The Seven Factors of Enlightenment

The Seven Factors of Enlightenment.

 

 This is one of the oldest Buddhist teachings. These are the seven things considered most important qualities in helping us on the path. Buddhism is full of lists because lists are easy to remember. This is one of the most important lists and it’s emphasized in just about every Buddhist tradition. You’ll notice that some of these are related to one another, and that’s okay.

 

Mindfulness is an awareness to the reality of things. It is considered an antidote to delusion. It’s a clear and relaxed awareness of what’s going on around us. It involves being in the present moment instead of distracted remembering the past or thinking about the future.

 

Investigation involves investigating the Dharma for ourselves. The Buddha said, “Believe nothing no matter where you read it or who said it unless it agrees with your common sense and observation.” He was suggesting that we aren’t practicing the Dharma because he said so, but to see if it works for ourselves. The Buddha really wanted us to think.

 

Diligence represents not giving up. I tell people that the easiest thing in the world is not meditating. I’m at home early in the morning and no one is around and I have to make the choice to meditate. I could easily not do it and watch Netflix. In the modern world, we have millions of ways to distract and entertain ourselves. But I cultivate the quality of Diligence. It means not giving up, pursuing the path with determination. When I was a kid I remember teachers talking about a quality called stick-to-it-iveness. I didn’t believe that was a word and I still don’t. But, that is the same thing as Diligence.

 

Joy represents positive thinking. If you are excited about chanting a mantra or meditating, you are using the factor of joy. We aren’t practicing Buddhism because we think we are supposed to. We are practicing to transform ourselves, to transform our suffering and to bring some contentment to our lives. That is something to get excited about.

 

Tranquility refers to our ability to relax. This is important on the Buddhist path because if we have a lot of anxiety about the path, that can cause problems too. So, the cultivation of Tranquility represents our ability to manage our stress and anxiety. When we take a deep breath when we are upset or angry or nervous, we are engaging Tranquility.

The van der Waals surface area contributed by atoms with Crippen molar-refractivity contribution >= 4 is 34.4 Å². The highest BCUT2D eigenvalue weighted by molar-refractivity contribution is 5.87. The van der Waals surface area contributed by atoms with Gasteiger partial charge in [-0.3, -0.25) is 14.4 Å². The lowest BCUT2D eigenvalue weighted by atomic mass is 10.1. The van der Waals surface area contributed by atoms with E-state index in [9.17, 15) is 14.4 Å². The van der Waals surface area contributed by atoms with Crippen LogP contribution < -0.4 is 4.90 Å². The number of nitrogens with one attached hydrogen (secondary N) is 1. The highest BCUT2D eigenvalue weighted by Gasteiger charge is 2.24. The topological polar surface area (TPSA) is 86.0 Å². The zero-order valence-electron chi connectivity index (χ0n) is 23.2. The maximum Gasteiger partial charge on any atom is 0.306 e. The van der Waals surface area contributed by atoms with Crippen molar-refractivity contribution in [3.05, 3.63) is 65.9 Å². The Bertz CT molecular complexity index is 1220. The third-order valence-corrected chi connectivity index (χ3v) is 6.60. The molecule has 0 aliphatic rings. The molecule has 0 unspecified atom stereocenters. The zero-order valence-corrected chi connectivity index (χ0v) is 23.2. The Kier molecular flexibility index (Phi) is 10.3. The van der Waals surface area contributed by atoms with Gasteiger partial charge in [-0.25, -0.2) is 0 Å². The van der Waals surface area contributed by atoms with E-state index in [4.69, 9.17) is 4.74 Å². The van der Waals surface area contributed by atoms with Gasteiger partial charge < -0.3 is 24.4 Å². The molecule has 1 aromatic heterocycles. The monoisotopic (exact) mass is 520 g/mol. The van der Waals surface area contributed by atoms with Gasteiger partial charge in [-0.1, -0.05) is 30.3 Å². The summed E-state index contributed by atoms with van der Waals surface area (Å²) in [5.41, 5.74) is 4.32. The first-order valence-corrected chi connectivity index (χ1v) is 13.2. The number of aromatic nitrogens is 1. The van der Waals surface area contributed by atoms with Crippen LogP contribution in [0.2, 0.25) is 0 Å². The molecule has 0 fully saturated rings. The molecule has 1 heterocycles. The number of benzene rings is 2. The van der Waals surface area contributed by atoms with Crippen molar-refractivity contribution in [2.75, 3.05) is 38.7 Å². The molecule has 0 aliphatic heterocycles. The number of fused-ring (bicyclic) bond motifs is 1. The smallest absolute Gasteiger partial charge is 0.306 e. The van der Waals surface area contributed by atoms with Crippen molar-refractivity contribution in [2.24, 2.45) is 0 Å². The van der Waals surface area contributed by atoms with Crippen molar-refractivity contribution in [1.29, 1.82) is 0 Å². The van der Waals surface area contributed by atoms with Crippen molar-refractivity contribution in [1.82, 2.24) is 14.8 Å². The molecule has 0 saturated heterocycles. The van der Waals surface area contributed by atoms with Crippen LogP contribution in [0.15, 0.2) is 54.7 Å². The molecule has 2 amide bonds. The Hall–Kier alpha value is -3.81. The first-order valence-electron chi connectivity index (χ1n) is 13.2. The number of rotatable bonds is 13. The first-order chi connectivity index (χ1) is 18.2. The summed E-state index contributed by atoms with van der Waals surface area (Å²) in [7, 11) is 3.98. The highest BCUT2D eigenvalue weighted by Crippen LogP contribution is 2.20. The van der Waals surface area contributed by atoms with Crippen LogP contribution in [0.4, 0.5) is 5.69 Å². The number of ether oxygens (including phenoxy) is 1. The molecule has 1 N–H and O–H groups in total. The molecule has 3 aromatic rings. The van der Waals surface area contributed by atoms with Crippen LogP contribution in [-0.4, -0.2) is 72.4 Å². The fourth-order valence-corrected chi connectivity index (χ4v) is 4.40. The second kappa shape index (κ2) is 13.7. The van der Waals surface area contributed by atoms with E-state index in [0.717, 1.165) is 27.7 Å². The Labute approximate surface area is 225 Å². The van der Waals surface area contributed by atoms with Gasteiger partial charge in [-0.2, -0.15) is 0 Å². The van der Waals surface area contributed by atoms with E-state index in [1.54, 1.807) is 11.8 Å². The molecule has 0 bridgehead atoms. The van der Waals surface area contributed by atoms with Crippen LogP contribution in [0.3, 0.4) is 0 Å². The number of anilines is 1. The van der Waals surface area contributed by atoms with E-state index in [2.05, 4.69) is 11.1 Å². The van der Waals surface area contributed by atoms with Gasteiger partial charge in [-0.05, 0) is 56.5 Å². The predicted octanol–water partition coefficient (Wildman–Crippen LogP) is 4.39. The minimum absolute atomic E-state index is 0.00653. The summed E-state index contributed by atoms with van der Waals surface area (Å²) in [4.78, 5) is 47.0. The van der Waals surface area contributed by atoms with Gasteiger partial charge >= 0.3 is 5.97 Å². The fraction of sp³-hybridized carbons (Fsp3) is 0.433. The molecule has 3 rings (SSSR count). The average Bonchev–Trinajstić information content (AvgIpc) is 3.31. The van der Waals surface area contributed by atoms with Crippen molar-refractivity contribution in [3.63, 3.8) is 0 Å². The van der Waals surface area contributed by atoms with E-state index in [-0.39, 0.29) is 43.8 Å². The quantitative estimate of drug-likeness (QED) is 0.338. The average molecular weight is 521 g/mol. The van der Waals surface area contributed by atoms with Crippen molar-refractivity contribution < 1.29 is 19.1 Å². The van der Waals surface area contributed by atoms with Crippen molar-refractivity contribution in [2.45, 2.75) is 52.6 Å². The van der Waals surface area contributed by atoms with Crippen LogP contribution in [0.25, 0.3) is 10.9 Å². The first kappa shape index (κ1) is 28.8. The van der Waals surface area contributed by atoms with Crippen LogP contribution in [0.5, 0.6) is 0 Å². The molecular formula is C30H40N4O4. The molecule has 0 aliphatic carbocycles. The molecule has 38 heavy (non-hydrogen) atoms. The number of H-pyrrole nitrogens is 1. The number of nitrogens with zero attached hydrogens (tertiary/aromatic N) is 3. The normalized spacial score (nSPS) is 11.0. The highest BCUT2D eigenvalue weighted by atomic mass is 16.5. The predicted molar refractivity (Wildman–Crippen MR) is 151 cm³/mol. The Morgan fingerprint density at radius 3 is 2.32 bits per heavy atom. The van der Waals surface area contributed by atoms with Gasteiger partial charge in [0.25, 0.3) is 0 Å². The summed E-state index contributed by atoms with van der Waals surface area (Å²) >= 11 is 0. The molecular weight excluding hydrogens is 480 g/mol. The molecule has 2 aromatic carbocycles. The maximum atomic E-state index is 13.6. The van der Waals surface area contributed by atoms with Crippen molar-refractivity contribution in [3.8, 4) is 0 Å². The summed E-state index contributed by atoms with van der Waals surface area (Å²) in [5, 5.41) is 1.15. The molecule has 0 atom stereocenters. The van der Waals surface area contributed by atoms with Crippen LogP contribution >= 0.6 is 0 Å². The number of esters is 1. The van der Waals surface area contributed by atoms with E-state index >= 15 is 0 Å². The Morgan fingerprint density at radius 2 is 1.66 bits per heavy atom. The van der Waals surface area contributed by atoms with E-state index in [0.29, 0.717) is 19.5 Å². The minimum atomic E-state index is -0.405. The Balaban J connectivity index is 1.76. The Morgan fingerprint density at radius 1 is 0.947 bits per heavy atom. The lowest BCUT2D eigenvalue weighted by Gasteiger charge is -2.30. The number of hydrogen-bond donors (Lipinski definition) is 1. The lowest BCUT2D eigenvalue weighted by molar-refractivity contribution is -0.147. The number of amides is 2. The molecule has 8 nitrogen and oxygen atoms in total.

Concentration is our ability to focus. When we count our breaths during meditation, that is Concentration. We are trying to keep our minds on our breathing. When we really strengthen our ability to concentrate, it gives us real insights into our lives. But, it is something we have to strengthen over time. Improving our concentration obviously helps us in a lot of other ways such as focusing on something we have to study for school or some new project at work.

 

Equanimity is probably the deepest one of the seven factors. It represents facing the difficulties of life without getting needlessly attached to them. When something bad happens and I get stressed out or angry about it, I am often making the situation a lot worse. If I face a problem with Equanimity, then I am not letting the problem be bigger than it is. We have a tendency in our lives to make things bigger than they are. Equanimity is our ability to resist that.

 

So, these are the Seven Factors of Enlightenment. My favorite is Diligence. What’s yours?

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About Daniel Scharpenburg

Daniel Scharpenburg is an independent dharma teacher living in Kansas City. He gives online teachings through the Open Heart Project. His writing has appeared in Lion's Roar, Patheos, Tattooed Buddha, and Elephant Journal.

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